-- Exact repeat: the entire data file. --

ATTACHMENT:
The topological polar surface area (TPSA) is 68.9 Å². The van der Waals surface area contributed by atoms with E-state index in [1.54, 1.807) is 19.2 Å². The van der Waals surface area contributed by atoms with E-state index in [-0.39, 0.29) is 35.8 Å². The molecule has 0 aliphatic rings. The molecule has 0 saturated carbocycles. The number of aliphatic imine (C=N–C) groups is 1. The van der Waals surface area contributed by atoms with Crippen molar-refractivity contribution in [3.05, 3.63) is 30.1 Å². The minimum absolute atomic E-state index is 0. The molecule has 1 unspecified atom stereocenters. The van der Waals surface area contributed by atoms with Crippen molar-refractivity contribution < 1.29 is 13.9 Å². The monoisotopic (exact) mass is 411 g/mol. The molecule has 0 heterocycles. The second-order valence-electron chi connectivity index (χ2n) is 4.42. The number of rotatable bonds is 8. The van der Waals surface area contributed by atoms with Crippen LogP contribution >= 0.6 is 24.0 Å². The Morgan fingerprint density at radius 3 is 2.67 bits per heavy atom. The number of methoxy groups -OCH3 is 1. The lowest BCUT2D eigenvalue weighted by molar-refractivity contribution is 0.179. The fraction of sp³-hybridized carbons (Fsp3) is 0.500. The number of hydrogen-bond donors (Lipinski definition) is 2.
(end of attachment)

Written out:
The topological polar surface area (TPSA) is 68.9 Å². The van der Waals surface area contributed by atoms with E-state index in [1.54, 1.807) is 19.2 Å². The van der Waals surface area contributed by atoms with E-state index in [-0.39, 0.29) is 35.8 Å². The molecule has 0 aliphatic rings. The molecule has 0 saturated carbocycles. The number of aliphatic imine (C=N–C) groups is 1. The van der Waals surface area contributed by atoms with Crippen molar-refractivity contribution in [3.05, 3.63) is 30.1 Å². The minimum absolute atomic E-state index is 0. The molecule has 1 unspecified atom stereocenters. The van der Waals surface area contributed by atoms with Crippen molar-refractivity contribution < 1.29 is 13.9 Å². The monoisotopic (exact) mass is 411 g/mol. The molecule has 0 heterocycles. The second-order valence-electron chi connectivity index (χ2n) is 4.42. The number of rotatable bonds is 8. The van der Waals surface area contributed by atoms with Crippen LogP contribution >= 0.6 is 24.0 Å². The Morgan fingerprint density at radius 3 is 2.67 bits per heavy atom. The number of methoxy groups -OCH3 is 1. The lowest BCUT2D eigenvalue weighted by molar-refractivity contribution is 0.179. The fraction of sp³-hybridized carbons (Fsp3) is 0.500. The number of hydrogen-bond donors (Lipinski definition) is 2.